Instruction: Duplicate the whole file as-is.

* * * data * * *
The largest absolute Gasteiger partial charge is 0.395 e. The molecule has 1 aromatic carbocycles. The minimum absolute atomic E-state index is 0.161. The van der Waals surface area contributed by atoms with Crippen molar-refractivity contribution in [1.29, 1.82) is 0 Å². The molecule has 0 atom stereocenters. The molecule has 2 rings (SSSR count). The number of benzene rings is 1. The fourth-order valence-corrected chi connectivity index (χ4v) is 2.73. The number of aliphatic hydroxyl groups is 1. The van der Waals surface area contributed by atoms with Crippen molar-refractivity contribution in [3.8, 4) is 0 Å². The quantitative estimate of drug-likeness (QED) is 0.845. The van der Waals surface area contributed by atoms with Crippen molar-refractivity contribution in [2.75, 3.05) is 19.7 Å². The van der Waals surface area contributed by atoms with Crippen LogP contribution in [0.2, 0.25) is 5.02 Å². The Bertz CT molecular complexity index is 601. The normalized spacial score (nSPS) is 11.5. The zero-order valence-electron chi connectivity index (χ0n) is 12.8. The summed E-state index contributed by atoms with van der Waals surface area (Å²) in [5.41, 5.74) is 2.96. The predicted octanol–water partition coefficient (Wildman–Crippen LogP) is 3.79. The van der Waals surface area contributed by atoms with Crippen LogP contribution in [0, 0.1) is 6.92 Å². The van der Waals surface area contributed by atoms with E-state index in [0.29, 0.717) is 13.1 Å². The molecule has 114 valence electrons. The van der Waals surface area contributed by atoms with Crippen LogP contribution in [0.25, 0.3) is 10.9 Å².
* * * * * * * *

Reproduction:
The largest absolute Gasteiger partial charge is 0.395 e. The molecule has 1 aromatic carbocycles. The minimum absolute atomic E-state index is 0.161. The van der Waals surface area contributed by atoms with Crippen molar-refractivity contribution in [1.29, 1.82) is 0 Å². The molecule has 0 atom stereocenters. The molecule has 2 rings (SSSR count). The number of benzene rings is 1. The fourth-order valence-corrected chi connectivity index (χ4v) is 2.73. The number of aliphatic hydroxyl groups is 1. The van der Waals surface area contributed by atoms with Crippen molar-refractivity contribution in [3.8, 4) is 0 Å². The quantitative estimate of drug-likeness (QED) is 0.845. The van der Waals surface area contributed by atoms with Crippen molar-refractivity contribution in [2.75, 3.05) is 19.7 Å². The van der Waals surface area contributed by atoms with Crippen LogP contribution in [0.2, 0.25) is 5.02 Å². The Bertz CT molecular complexity index is 601. The normalized spacial score (nSPS) is 11.5. The zero-order valence-electron chi connectivity index (χ0n) is 12.8. The summed E-state index contributed by atoms with van der Waals surface area (Å²) in [5.41, 5.74) is 2.96. The predicted octanol–water partition coefficient (Wildman–Crippen LogP) is 3.79. The van der Waals surface area contributed by atoms with Crippen LogP contribution in [0, 0.1) is 6.92 Å². The van der Waals surface area contributed by atoms with E-state index in [0.29, 0.717) is 13.1 Å². The molecule has 114 valence electrons. The van der Waals surface area contributed by atoms with Crippen LogP contribution in [0.25, 0.3) is 10.9 Å².